September 22, 2006

Something Irrelevant

One personal frustration that bothers me more than it should is this: when I think up a great comeback days or even weeks after an initial remark. Conversely, one of the most satisfying feelings is when I do successfully respond in a timely manner. Thus, the following incident was immensely satisfying in a weird, inane way.

I was in Ottawa after one of my weekly cross-country flights from Vancouver. I was speaking with a friend, who had recently graduated from University of Waterloo. Somehow, we started discussing the quality of tap water; apparently, it is much better in certain parts of Ottawa then others. I mentioned that Vancouver tap water was good. The Waterloo graduate then said, "Man, the water over in Waterloo is terrible."

Quickly, my reply came, "is it because the Water comes from the Loo?"

Toilet humour, but it made me laugh no less.

Moral: Not every story needs a moral.

And with that irrelevant anecdote aside, I am going to take a break from Irrelevant Opinions to sort out some thoughts, focus on Ramadhan, and work on some personal projects.

May you all benefit greatly from the blessed month that is upon us. Ameen.

September 17, 2006

Le fureur du jour

So the issue of the day is the obscure quotation of Pope Benedict regarding the Prophet Muhammad salallaho'alayhi wa salam. Unlike the cartoon issue, these words came from a highly influential figure whose words carry much weight in world theology. For the most part, the response has been more civil and restrained than back in February, but there have been some unfortunate episodes of violence and at least one murder. Nice way to demonstrate that Islam isn't a violent religion, guys.

Since I don't believe that the Pope is a regular reader of Irrelevant Opinions, I'm not going to bother dwelling on the issue, as others have already written so much. And if, Mr. Ratzinger, you are reading, es tut mir Leid. Sorry.

Here are some worthwhile reads on the issue:

Pope criticises, Anjem embarrasses | Indigo Jo Blogs

Responding to Provocations | Musings of a Muslim Mouse

When You Just Don't Care Enough | Izzy Mo’s Blog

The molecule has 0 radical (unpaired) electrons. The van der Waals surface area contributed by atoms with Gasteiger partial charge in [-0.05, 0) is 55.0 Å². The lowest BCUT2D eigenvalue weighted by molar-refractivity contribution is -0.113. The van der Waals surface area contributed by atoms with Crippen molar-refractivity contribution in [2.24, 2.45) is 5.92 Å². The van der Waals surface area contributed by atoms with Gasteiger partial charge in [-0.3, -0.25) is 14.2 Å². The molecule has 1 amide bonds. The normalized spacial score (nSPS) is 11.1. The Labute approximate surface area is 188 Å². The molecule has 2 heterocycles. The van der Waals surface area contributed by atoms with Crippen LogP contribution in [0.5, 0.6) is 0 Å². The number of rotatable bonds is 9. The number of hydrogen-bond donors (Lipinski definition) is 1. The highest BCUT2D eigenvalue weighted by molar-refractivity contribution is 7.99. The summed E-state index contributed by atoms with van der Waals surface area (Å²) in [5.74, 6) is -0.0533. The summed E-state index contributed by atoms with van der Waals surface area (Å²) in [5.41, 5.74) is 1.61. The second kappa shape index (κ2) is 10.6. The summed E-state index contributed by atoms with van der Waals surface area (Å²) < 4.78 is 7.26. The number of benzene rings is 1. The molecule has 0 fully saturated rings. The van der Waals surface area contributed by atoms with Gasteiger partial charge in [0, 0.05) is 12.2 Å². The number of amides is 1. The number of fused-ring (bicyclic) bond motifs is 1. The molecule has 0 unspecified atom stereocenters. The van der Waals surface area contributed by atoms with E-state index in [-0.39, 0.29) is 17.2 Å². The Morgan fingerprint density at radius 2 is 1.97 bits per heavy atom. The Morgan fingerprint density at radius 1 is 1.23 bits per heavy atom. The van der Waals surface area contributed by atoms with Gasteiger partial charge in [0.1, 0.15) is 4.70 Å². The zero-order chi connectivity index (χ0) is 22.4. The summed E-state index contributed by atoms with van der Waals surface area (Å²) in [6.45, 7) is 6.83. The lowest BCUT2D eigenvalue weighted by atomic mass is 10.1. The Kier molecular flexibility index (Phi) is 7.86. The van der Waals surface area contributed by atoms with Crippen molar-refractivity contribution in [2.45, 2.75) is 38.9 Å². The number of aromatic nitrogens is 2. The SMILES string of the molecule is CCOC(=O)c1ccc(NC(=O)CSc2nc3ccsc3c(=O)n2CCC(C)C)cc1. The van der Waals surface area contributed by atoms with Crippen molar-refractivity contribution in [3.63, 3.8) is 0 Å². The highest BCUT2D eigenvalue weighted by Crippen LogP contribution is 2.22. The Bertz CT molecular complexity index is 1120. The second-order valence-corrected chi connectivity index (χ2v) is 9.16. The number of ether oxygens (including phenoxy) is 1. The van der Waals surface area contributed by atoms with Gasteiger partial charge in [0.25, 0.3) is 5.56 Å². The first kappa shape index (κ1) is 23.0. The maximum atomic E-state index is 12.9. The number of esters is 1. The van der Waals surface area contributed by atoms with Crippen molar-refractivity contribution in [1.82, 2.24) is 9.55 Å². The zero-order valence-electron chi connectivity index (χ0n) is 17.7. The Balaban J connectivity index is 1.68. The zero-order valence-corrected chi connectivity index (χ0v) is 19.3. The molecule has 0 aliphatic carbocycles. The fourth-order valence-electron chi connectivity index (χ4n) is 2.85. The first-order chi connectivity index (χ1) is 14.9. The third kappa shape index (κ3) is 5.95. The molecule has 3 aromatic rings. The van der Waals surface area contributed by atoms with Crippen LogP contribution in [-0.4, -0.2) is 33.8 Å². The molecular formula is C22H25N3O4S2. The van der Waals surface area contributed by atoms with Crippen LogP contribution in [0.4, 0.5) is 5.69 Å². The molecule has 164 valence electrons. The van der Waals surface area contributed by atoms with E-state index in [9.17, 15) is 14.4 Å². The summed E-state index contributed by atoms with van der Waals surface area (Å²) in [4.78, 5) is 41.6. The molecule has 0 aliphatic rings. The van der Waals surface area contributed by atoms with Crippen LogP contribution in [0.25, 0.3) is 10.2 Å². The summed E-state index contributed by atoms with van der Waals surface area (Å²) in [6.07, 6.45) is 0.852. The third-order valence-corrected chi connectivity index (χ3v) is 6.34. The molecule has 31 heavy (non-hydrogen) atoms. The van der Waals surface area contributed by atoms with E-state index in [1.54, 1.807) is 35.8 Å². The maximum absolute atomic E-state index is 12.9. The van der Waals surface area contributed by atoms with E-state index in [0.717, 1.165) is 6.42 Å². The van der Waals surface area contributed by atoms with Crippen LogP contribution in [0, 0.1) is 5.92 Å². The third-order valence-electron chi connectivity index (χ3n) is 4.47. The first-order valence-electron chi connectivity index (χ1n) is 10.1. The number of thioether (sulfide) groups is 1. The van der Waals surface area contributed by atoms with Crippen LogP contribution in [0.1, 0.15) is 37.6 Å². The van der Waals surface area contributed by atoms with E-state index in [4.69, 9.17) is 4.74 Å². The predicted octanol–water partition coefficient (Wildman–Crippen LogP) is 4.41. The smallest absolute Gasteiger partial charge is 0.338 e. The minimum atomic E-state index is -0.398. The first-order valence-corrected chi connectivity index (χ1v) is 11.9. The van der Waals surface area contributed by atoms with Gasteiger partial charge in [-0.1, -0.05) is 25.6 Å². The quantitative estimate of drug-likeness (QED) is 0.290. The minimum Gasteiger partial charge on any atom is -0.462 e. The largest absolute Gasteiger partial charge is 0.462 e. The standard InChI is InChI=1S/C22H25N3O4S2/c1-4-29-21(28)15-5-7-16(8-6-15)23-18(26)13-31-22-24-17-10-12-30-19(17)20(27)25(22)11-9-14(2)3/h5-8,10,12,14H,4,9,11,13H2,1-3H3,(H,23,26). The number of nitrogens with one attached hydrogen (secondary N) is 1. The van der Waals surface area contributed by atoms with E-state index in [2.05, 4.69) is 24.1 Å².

And if the Pope is reading this, here are two earlier posts that you might find educational:

Legacy | February 2006
Muhammad, the Last Prophet: Animated Film | August 2006

September 15, 2006

Faith over Fundamentalism

As usual, a Sikh taxi driver drove me from my Vancouver hotel to the airport for my return flight to Montreal. The topic of conversation, of course, was the bloody rampage yesterday at Dawson College. Details regarding the gunman have started coming out, including the fact that the gunman was of Indian/Sikh origin. This troubled the taxi driver. "How come he became like this?", he asked. "I've never heard of a Sikh doing such things."

"But he wasn't a Sikh," I said. "He may have come from a Sikh background, but I don't think he considered himself to belong to any religion. He was just evil, and religion had nothing to do with it."

It felt weird; normally, I find myself trying to defend Islam against the horrible actions of some who claim to be Muslims. Today, I found myself defending Sikhism against the actions committed by the Dawson gunman. In this case, there was clearly no correlation whatsoever. Of course, if the gunman came from a Muslim background, this would clearly be considered a terrorist act. The way I see it, it was a terrorist act regardless of who was responsible; were people not terrorized by the threat of a gunman roaming the hallways of the college?